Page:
"I told them," the warden said with a sigh, "that they could have a day here—in Hexia—to discover what they wish to, to enjoy this world, and that by sunset tomorrow I'd have made my decision about their staying or returning." White blinked. "But I've made my decision already. They will return with Mayah and Derrick to the Noahide Realm and we will continue the way that we've been conducting the operation. Their memories will be wiped-"
"NO!" Screw Sun Tzu. "No no no no." Gema was out of her seat and before she could stop herself, she was crying. The next thing she knew, White was hugging her, was holding her in his arms as he used to do when she was a child. And it was when he had her at her most vulnerable that he delivered his final blow, winning both the battle and the war, and it was only now that Gema realised that he had been fighting it all along.
For Sun Tzu's fourth principle of war was: He will win who, prepared himself, waits to take the enemy unprepared. And after everything, Gema was unprepared for what he was about to say.
With a voice so soft and gentle, he breathed, "But I will send another protector in your place." He smoothed down her hair. "You've become too attached... You would endanger everything..." But she barely heard him through her sobs. "They call you the Princess here. You have your own room in the guest quarters, you come and go as you please."
Circe White. Who had taught her magic and chess and strategy and how to be a good person. "For what you have done, risking the Solas's future as you have, your privileges will be removed."
This was not the man she knew and loved, and until he returned to who she knew she wouldn't treat him as such.
"You have the day to say goodbye."
So she stiffened and shook out of his hold and stood, hands on her hips, mouth hard but quivering, hand pressed to her heart. She tried one more time. For Brody and for Levi. "Circe. You can't do this. Please, it will break me."
The old man just stared at her blankly, "It's warden White."
They can't know that this is goodbye, she thought to herself over and over as she dried her eyes, splashed her face and made her way to her friend. It was still an hour or two before sunrise, but this couldn't wait. If this was truly to be her last day with them, she needed help.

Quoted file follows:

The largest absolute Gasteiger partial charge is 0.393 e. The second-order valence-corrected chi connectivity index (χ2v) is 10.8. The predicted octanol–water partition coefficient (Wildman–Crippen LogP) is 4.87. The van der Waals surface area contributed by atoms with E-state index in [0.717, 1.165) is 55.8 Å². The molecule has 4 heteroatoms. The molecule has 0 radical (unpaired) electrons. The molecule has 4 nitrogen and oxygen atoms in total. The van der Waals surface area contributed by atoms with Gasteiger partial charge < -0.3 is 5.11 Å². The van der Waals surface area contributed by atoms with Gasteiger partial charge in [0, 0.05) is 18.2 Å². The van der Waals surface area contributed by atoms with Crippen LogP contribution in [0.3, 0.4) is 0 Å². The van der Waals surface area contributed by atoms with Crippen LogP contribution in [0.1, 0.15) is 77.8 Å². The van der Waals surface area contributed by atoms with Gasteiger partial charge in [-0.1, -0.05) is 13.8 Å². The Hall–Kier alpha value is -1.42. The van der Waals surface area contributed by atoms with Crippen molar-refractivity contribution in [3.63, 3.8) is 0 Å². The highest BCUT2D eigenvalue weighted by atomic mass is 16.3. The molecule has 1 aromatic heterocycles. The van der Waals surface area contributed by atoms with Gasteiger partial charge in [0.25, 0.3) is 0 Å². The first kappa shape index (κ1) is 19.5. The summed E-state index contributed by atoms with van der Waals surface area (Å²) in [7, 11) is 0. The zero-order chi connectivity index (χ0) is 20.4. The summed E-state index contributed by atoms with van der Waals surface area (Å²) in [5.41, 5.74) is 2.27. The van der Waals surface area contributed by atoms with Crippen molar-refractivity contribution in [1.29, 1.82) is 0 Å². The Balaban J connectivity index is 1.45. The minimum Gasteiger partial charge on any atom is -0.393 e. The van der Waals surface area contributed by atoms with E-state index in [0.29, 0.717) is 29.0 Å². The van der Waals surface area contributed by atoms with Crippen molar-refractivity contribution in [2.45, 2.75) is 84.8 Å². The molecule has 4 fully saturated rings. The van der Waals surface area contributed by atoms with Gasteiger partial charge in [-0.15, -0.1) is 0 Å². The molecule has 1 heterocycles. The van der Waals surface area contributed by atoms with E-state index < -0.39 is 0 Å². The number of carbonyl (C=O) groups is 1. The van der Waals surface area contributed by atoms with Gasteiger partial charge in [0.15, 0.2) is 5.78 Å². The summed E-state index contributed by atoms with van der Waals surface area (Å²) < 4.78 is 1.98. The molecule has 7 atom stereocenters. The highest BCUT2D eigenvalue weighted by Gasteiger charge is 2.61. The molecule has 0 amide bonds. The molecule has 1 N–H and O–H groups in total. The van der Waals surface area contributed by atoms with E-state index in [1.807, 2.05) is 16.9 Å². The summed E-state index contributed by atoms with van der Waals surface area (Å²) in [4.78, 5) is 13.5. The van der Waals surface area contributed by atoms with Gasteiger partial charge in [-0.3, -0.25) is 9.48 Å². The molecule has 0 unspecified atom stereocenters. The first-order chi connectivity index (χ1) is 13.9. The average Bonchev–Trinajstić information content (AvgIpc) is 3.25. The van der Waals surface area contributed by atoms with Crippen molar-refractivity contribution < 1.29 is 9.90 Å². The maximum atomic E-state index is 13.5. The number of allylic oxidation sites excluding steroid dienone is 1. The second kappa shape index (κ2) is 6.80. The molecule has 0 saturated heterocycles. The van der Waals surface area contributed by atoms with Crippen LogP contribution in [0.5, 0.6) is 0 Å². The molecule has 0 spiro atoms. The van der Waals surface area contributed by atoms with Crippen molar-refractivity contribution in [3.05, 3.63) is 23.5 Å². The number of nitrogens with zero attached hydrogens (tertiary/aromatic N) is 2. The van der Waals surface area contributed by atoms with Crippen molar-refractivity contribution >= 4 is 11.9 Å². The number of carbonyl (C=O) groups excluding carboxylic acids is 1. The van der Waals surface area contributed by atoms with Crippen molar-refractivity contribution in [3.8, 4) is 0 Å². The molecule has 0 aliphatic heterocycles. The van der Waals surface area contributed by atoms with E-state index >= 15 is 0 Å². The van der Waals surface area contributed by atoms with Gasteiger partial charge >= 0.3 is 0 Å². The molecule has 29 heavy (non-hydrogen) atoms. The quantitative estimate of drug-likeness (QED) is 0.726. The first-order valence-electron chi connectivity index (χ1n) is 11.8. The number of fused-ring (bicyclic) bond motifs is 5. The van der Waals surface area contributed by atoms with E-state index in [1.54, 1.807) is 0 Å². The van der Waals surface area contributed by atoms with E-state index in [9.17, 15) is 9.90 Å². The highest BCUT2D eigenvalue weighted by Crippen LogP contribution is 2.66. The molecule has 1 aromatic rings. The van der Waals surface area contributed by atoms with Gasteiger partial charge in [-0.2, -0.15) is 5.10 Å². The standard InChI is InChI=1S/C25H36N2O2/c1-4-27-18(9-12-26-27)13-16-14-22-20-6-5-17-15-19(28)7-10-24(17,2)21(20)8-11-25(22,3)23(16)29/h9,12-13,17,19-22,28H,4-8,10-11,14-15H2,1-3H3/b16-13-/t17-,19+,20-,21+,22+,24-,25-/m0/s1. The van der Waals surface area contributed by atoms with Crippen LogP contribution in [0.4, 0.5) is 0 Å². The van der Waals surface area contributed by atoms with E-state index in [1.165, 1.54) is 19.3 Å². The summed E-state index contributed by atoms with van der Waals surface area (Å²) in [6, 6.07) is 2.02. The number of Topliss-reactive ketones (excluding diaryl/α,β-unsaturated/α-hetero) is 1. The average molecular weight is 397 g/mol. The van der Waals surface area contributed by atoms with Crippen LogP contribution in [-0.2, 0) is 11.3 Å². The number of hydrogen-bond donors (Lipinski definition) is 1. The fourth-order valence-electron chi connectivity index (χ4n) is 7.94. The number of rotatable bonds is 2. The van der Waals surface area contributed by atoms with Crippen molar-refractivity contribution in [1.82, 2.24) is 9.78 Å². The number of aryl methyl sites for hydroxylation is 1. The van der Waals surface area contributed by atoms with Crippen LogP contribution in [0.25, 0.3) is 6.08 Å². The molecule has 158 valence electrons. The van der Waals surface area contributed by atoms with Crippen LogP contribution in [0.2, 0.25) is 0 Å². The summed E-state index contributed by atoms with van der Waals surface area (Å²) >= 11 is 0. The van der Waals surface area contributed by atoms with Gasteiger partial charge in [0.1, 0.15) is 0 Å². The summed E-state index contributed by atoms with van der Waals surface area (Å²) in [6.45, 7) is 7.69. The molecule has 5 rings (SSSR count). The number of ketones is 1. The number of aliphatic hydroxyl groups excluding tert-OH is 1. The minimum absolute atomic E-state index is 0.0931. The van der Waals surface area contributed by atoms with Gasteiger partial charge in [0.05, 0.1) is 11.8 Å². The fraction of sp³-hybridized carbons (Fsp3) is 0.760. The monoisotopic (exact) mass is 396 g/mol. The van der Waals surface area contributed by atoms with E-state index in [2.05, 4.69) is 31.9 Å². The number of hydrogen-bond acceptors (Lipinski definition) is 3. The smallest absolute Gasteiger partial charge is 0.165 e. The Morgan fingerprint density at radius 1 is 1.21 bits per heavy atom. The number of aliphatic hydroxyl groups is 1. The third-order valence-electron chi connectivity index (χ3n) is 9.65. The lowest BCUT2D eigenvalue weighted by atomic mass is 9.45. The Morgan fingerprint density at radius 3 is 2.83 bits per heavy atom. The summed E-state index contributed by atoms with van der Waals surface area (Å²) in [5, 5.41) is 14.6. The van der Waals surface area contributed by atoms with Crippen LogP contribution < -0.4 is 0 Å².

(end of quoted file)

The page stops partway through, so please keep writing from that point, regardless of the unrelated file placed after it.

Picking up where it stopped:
When she reached Rose's room, she took a moment to compose herself outside the door. She summoned ice onto her nail tips and dug them into her palm until the pain and pounding in her heart lessened.
"Rose?" she sincerely hoped that Rose's room-mate was fast asleep. Gema shook Rose as gently as she could. Her friend opened her eyes groggily, but her smile was wide and her eyes were awake.
"I had no where else to go. I need your help."
At once, Rose willed on the light and gestured to the empty bed on the other side of the room. "My roommate graduated. Go ahead."
Gema made herself comfortable and shook her head clear before beginning. "I need your help," she repeated. She explained that the mission that Gema had told everyone that she was on wasn't real, but her real assignment was ending. "I can't tell you exactly what it was, but when you meet them, you'll understand."
Gema deflected the questions that Rose asked, and then sat waiting. Rose frowned and cocked her head, but nodded for Gema to continue. Gema explained that she was being reassigned and that her heart was breaking because she didn't want the twins to realise what was happening, that when they returned, she would not be returning with them.
"If I'm going to spend a last good day with them, I can't do it alone. I need you to keep me on track, to hold me together."
Rose, so unlike White, answered immediately. "Yes, I'll help you." Her eyes were now awake and she reached over to Gema, hugging her.
Gema knew that she needed it, but some part of her made her pull away from Rose after the girl fell asleep. She dismissed the lights and crawled into the spare bed with her clothes on. And although she knew that she needed it, she couldn't close her eyes.